Researchers at Cornell University and Purdue University have claim to have found a link between childhood TV watching and autism, confirming what everyone had already surmised.
The study, by Michael Waldman, Sean Nicholson and Nodir Adilov, is based on data from the US Bureau of Labor Statistics American Time Use Survey, which indicates, most perceptively, that children in rainy regions watch more TV than ones in sunny regions.
Now, we know what you're thinking: "Maybe it's the gloom of living in a hellhole like Seattle, Washington, and not the TV, that makes children sick in their heads." But the trio have also related rates of autism to the number of cable TV subscribers in other regions, and found the same connection.
According to the research, heavy TV indulgence before the age of three is clearly associated with an increase in autism. The paper suggests that TV could be a trigger for those with a genetic predisposition toward the condition.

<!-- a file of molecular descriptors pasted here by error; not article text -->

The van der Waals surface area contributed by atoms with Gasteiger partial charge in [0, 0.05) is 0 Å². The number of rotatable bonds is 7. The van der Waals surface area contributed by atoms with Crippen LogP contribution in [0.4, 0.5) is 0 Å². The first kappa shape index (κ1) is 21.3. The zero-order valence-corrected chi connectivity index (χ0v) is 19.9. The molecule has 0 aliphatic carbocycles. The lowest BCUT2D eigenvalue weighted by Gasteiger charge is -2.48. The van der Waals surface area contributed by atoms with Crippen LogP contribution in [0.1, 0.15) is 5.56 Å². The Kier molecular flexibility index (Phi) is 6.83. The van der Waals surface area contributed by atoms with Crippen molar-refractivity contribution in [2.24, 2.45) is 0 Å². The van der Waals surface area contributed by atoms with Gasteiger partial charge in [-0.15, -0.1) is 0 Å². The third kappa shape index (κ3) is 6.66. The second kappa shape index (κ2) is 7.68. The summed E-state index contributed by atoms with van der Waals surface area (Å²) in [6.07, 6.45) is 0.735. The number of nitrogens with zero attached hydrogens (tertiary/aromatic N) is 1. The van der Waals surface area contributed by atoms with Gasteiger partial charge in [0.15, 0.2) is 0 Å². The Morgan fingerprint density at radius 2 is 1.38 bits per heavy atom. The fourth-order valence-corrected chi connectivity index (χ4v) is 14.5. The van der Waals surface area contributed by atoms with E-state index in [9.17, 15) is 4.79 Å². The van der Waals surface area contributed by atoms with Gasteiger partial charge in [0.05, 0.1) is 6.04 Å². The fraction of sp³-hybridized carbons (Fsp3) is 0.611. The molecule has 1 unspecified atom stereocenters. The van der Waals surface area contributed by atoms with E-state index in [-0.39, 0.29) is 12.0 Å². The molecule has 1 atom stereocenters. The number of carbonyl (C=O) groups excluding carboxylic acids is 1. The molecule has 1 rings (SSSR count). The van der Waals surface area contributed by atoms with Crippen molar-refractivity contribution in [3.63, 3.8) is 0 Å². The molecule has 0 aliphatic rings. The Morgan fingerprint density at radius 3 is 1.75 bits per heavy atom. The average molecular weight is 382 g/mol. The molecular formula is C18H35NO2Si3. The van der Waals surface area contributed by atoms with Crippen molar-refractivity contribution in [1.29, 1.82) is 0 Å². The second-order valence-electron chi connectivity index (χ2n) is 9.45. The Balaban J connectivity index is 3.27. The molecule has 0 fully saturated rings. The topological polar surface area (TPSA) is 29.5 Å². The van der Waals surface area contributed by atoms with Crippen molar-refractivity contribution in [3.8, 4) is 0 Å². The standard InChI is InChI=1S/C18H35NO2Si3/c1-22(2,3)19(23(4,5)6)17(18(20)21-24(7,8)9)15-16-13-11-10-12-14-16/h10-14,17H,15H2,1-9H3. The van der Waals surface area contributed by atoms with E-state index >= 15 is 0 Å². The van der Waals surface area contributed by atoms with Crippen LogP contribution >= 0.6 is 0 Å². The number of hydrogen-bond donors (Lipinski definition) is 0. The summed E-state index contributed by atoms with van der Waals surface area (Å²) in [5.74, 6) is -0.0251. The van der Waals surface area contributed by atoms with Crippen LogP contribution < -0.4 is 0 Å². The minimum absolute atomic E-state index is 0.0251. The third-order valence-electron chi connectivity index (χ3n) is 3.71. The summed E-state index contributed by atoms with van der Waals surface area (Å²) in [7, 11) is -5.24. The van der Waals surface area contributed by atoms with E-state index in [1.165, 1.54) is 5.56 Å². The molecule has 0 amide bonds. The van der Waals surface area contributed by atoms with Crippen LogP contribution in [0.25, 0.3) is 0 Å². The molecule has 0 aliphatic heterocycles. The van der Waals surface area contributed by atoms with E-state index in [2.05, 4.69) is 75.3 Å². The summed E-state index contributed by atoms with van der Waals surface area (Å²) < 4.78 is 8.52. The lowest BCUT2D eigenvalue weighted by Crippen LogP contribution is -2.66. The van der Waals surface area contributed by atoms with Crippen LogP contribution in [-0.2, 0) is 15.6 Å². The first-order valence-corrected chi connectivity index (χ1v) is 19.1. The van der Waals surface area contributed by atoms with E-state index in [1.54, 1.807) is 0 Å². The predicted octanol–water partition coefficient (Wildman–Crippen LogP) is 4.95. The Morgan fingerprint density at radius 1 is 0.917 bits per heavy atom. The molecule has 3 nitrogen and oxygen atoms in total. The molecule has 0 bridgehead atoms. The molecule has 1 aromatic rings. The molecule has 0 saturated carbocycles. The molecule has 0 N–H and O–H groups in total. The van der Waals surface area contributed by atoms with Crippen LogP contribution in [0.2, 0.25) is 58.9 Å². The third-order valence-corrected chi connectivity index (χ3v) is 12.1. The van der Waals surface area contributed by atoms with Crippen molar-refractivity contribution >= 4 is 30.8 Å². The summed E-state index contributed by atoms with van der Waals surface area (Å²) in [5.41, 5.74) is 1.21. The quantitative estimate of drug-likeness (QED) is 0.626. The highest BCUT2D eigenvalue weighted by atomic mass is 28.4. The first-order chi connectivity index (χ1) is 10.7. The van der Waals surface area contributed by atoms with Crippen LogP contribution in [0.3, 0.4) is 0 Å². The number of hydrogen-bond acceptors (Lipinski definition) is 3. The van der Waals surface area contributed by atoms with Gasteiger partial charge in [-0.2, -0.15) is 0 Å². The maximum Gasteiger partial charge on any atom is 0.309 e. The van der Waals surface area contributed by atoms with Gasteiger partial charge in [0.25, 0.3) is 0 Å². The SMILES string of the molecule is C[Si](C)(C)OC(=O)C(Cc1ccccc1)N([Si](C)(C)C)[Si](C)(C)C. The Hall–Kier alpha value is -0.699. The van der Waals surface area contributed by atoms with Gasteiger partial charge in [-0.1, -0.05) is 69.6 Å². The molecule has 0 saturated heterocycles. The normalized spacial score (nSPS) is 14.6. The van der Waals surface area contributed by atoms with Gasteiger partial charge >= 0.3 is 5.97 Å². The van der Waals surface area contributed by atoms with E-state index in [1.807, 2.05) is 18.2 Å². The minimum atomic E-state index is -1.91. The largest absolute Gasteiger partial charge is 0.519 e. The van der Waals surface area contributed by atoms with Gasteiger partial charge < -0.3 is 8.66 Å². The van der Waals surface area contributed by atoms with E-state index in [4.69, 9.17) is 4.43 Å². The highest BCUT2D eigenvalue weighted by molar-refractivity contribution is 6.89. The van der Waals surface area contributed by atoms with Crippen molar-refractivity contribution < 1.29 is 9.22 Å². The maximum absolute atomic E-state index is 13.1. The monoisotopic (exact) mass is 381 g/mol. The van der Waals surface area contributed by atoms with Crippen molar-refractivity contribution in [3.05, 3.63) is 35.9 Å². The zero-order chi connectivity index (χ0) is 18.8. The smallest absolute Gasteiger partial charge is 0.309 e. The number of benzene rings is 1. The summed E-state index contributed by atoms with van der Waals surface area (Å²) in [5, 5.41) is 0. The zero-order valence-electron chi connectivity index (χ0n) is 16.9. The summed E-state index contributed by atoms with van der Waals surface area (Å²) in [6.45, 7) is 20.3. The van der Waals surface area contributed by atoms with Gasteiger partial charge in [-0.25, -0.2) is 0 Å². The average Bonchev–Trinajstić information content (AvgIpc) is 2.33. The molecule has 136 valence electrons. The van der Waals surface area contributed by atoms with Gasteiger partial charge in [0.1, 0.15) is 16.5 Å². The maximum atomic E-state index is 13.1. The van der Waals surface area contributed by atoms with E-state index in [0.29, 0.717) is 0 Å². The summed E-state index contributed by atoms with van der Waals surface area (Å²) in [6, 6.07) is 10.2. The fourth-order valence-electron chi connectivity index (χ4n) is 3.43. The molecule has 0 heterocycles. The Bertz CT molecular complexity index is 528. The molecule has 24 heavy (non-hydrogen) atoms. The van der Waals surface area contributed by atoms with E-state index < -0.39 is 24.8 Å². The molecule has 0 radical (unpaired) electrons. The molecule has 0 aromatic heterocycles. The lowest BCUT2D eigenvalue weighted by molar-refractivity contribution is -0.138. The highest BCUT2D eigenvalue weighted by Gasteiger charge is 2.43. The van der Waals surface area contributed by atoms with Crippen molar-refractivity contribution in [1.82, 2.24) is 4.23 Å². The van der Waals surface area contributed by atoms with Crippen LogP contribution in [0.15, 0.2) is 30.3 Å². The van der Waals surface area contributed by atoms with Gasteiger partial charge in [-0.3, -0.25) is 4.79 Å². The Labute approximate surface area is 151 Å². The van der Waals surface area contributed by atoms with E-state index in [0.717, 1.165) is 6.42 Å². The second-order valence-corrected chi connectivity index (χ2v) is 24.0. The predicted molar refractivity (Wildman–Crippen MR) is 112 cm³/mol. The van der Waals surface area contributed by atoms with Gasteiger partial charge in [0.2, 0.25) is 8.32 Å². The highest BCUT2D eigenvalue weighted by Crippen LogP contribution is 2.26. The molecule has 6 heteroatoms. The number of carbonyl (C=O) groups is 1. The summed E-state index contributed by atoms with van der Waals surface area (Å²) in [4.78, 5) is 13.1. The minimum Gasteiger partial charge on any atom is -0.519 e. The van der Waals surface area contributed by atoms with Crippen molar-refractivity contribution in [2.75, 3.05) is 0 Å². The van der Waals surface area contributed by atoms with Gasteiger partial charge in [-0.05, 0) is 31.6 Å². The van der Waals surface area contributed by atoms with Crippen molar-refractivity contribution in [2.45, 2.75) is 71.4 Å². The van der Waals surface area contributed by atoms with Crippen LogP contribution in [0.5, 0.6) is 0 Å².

The authors concede that there has been a dramatic increase in reports of autism because of recent regulations requiring it to be tracked, and because the criteria for diagnosis have been expanding greatly, much the way that virtually all teenage health complaints were, until rather recently, attributed to masturbation. Autism has become the "in" diagnosis, so to speak.
But they contend that they've allowed for these phenomena, and still find a relation between autistic kids and the evil tube. Their paper is here, for those who wish to evaluate its merits for themselves. ®